26th Sunday Year C
Theme of the week: Beware of over-indulgence in material comfort. Instead, seek good virtues and follow in Christ’s footsteps.
The Gospel passage this week tells the parable of Dives and Lazarus. Dives (which means “rich man”) indulges in his riches, oblivious to the suffering Lazarus outside his gate. After they both died, Dives ended up in hell; while Lazarus was gloried in heaven. In his torment, Dives pleaded with Abraham to send Lazarus to warn his five brothers, saying, “if someone goes to them from the dead, they will repent.” (verse 30)
Last week, we reflected that for most of us who have jobs, own our cars, and live in our own home, we are blessed with great monetary wealth. Like Dives, have I committed the sin of over-indulgence and not showing compassion to my fellow men? In this week’s First Reading, the prophet Amos denounced the decadent behaviour of the rich, who indulged themselves in food, music and “beds of ivory” (verse 4); and in spite of their great wealth, they ignored the plight of the poor – “the ruin of Joseph” (verse 6). As we have reflected previously, wealth is a gift from God, and like any of God’s gifts, we have a duty to use our wealth to serve God. Hence, while being wealthy by itself is not a sin, one can easily fall into sin by over-indulging in one’s wealth at the expense of our service to God. Amos went on to prophesise that those heartless rich would be the first to suffer the pain of exile. True to the prophesy, within a generation, the Northern Kingdom of Israel (to whom Amos preached) fell to the Assyrians. The Southern Kingdom of Judah fell soon after, and the Jewish race would once again live in exile.
Let us pause to reflect. When God blesses me with wealth and material comfort, like Dives and the people of Israel in the First Reading, have I too committed the sin of over-indulgence? Have I placed my material well-being above my spiritual well-being? Have I let my secular quest for fame and fortune overshadow my spiritual quest? If so, like the people of Israel, I am in exile – not a physical one but a spiritual exile from God. In the verse that immediately precede this week’s Second Reading, Paul teaches that “the love of money is a root of all kinds of evil, and in their eagerness to be rich some have wandered away from the faith and pierced themselves with many pains” (1 Tim 6:10). Indeed, riches do not buy us happiness; fame does not buy us contentment. Quite the contrary, our relent quest for fame and fortune can bring us much misery. That is why many rich and famous people live unhappy lives. In the Second Reading, Paul presents this challenge to all Christians, that rather than pursuing money, we should “pursue righteousness, godliness, faith, love, endurance, [and] gentleness” (verse 11). Paul asks us to emulate Jesus and “fight the good fight”. Think about it, in His pursuit of righteousness, godliness, faith, love, endurance and gentleness, Jesus was prepared to submit himself to suffering and ultimately, death.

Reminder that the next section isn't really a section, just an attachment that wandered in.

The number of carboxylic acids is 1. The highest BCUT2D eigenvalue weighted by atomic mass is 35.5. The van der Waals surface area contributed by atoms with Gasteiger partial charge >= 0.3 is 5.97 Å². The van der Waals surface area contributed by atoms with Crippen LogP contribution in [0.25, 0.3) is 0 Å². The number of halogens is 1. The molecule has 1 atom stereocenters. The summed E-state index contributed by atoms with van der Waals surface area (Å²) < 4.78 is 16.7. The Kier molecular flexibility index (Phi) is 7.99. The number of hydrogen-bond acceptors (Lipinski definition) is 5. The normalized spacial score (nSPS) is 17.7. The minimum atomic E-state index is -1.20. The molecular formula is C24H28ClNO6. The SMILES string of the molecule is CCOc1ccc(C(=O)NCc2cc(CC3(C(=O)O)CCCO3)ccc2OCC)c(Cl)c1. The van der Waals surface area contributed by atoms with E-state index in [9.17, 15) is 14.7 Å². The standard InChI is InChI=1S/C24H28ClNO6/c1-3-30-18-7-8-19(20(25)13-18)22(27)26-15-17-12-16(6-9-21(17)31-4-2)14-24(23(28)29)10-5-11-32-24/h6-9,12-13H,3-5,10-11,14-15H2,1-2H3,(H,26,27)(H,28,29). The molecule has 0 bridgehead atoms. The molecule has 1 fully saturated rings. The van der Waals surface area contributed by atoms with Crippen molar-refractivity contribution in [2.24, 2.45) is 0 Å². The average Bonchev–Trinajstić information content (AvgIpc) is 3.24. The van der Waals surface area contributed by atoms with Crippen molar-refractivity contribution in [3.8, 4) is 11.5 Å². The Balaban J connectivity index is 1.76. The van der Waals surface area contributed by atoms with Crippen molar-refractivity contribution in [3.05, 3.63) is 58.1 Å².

Beyond simply saying no to the temptation of indulgence, how far am I prepared to go for the sake of my faith? Indeed, we are called to carry our cross and follow Christ. As Christians, God calls us to evangelise the Good News to the Dives of this world, by our deeds and our words. Have I heeded God’s call?